Touching moments at the “pictures of love exhibition” in Whitley Bay
Initially I was nervous about jointly heading up the mission week team in the Cullercoats and Whitley Bay Circuit. It was going to be a busy week with lots of activities and I wondered if we were planning to do too much and whether the team would gel together. We’d met only once previously and there were several strong characters among the eleven of us. But my fears were unfounded, and from day one we all got on well, building on each others strengths, giving praise and support as it was needed.
For me one of the best activities that week was working in the shop in the Whitley bay shopping arcade that had been given us for free by the local council. The three Methodist churches involved in the mission had decided to put up a display of photos in the shop on the theme of love, inviting passers by to come and view the display. Along side this there were various art and craft activities for adults and children to get involved with, things like painting your own picture of love, creating the face of someone you loved on a paper plate, making a love bracelet from beads and ribbons, etc.
I was on the door on day two inviting people to come in, telling them stories about the pictures of love and why they were worth seeing. Sometimes it was hard work, people were in a rush or too busy, but other times it was so rewarding. One lady told me it would be hard for her to look at love pictures because her husband’s funeral had happened only two weeks before in the church over the road. But we walked round together and she cried and laughed at different photos and at the end we had a prayer, even though she “didn’t normally do that sort of thing”. Later in the week she came again, bringing her daughter to see the pictures, and after they were going home to find their own love photos to look at.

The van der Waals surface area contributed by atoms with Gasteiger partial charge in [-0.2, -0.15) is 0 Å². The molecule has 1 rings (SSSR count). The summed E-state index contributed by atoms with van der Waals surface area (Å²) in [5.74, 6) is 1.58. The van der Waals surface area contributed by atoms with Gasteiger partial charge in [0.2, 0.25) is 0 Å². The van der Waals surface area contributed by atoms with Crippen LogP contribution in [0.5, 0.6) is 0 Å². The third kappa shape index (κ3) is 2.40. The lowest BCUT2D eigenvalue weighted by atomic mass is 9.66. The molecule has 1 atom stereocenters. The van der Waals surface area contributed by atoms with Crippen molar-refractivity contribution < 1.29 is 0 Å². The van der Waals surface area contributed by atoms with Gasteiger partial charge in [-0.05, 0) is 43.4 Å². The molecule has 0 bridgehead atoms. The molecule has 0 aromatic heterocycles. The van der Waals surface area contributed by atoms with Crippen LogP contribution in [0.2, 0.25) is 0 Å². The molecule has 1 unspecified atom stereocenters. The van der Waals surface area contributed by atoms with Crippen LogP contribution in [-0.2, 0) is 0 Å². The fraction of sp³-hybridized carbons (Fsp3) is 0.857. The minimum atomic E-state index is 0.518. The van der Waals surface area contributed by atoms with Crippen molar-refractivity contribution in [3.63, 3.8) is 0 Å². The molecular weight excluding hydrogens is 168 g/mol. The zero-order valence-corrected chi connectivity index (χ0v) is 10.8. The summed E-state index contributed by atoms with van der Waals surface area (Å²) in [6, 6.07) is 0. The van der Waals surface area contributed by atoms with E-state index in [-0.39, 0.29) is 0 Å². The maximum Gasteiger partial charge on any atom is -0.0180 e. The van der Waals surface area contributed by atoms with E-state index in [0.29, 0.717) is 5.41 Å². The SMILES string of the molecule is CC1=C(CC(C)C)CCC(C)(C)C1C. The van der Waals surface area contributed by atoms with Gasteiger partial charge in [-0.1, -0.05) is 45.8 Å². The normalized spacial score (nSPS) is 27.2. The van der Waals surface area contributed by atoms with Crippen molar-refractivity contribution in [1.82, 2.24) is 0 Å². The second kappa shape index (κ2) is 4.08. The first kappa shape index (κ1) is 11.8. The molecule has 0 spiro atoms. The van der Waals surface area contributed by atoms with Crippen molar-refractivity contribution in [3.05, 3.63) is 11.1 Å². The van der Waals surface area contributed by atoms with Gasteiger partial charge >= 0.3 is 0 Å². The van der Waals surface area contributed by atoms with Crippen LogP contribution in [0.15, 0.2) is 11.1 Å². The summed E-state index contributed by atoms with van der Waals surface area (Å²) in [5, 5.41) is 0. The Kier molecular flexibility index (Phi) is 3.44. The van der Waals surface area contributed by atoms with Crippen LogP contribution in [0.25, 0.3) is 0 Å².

Another day I spoke to a man about the love photos. Love he said was a dirty word since his partner of eight years had walked out just two weeks before. He walked off, but ten minutes later came back to ask what it was all about. I sent him to view the photos at his own pace. He was moved by what he saw so as he left I asked if he’d rung his partner. No, cause she was the one who left. But if you don’t tell her you’re missing her, she’ll never know, will she? He again walked off, but two days later came back. He’d rung her and they were going out for a meal he said.
Those photos touched people’s hearts and lives. They made people laugh and cry, and share their deepest thoughts and feelings with us, complete strangers. It was in the ‘reaching out’ to them that we met people at a ‘touching’ moment. Lives may not have been changed but that exhibition made a difference to many that week.
(The photos can be seen again at St John's Methodist Church Whitley Bay during February 2014)